Intro: Patch a Truck Bench
I just bought a used truck in great shape, except for a nasty hole in the bench seat. Thankfully, that's pretty easy to fix. Of course, this isn't for show cars, but a work truck doesn't need to be pretty; just functional.
Step 1: Materials Needed
First, you need some material to to use as a patch. Denim is my favorite patch material, because it's strong, and it's easy to get. Everyone wears jeans, and they all wear out eventually. When they do, save them; they may have holes in the knees, but there's still plenty of good fabric there for patches. This patch came from the back of a leg from an old faded pair I stopped wearing months ago.
Just lay the pants over the damaged area, and cut around it. I like to leave about 2" of material past the edges of the hole on all sides. This allows some extra for the hem, plus it makes sure that when I sew it down, I'm sewing into good material, and not part that's about to fall apart. Next, make sure you have rounded corners. If you leave a sharp corner, it will tend to get caught on things, no matter how well you sew it down.
The other three things you will need are curved needles, ultra-heavy-duty thread, and some foam (I used a mattress topper). You will also need a sewing machine and regular thread. Oh, and you'll need a truck with a hole in the seat ;-)
Step 2: Hem the Patch
Next, we're going to hem the patch on our sewing machine, before we sew it down to the truck.
Hemming is basically just folding over the edge and sewing it down. I like to use a zigzag stitch over the edge of the fabric, but you can hem with a straight stitch. Since it will be inside the bench, it's never going to fray.
Hemming around a curved corner is a little harder than ordinary hemming, especially with denim. Basically, when the folded fabric doesn't want to sit where it needs to, you lift the presser foot with the needle sunken into the fabric, but not in the hem (see second image). Then you re-fold the fabric hem so that it is where it should be, and drop the presser foot. This will cause a small 'gather', but you can just sew right over this. A rounded corner should have 3 or 4 of these.
After you've hemmed the entire patch, be sure to trim off all of the loose tails on both sides of the patch.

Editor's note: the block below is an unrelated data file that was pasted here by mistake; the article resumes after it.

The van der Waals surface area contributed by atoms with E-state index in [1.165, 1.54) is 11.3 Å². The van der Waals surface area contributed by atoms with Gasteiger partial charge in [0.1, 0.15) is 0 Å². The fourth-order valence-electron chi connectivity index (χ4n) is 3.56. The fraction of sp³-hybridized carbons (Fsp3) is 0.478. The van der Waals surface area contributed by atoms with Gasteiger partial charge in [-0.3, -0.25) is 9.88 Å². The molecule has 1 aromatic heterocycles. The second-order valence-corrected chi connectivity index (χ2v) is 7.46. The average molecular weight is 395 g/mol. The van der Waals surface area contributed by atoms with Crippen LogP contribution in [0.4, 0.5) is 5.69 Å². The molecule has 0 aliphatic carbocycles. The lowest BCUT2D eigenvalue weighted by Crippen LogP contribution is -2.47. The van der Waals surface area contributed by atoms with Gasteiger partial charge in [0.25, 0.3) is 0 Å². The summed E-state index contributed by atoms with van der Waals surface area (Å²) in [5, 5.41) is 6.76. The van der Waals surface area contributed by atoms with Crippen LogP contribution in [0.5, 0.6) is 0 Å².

Step 3: Stuff the Hole
The next task is to fill the hole in the foam. Foam is easy to get in many forms; I purchased a mattress pad for $11 at Family Dollar. You only need a small amount; the rest will be left over for a future project.
Cut small pieces and stuff them into the hole. You want to have it tightly packed at the bottom of the hole, but you don't want it bulging out at the top. The more it bulges at the top, the the tighter you'll need to sew the patch down. You also want to be sure that there aren't any sudden edges in your foam; I tapered the top layer's edge with scissors so that it was a smooth transition from the original foam to the added foam.
I actually spent a lot of time getting this 'just right'; once you've sewn down the patch, there's no way to fix the foam. I placed the patch over it, then ran my hand over it to make sure it was smooth, without any lumps. Take your time on this step.
Step 4: Sew Down the Patch
Now it's time to practice your hand stitching. This step will take the longest. It took me about 40 minutes, but for those who don't hand sew much, expect an hour or two.
First, you want to prepare your needle & thread. I like to use a longer piece of thread so that I have to tie it off fewer times, but for first-timers, you may want a shorter piece. I would recommend cutting off about 5' of thread. Thread your needle onto it, then tie the two ends together (see the first image). Hand sewing is always done with the thread doubled over. You'll want to tie about 3 knots over the top of each other, making a very large knot. This is to prevent it from slipping through the fabric. Leave a half in or so after the knot; this is called the thread tail.
Next, you will need to start off the thread. I started from underneath the original fabric, so that the thread tail won't be visible. After starting it, you'll need to lay the patch onto the seat and get it situated how it will be. Start at the top, and work your way to the bottom. If there are any mistakes, they'll catch up to you at the end (you'll have a gather where there shouldn't be one), and it's better to have them out of view.
If you want to patch to last well, you'll want to make sure to have your stitches close together, but with a hemmed patch and extra-strong thread, they don't have to be closer than 1/5" or so.
Step 5: All Done!
If you've made it this far, congratulations! If you've actually patched a seat using this method, please post a picture, I'd love to see how it turned out. Total time for my repair was about 2 1/2 hours.
After I was completely finished, I decided to go back and use some spray on fabric dye from Rust-oleum, called 'Fabric & Vinyl Flat'. It darkened it up a lot; perhaps too much.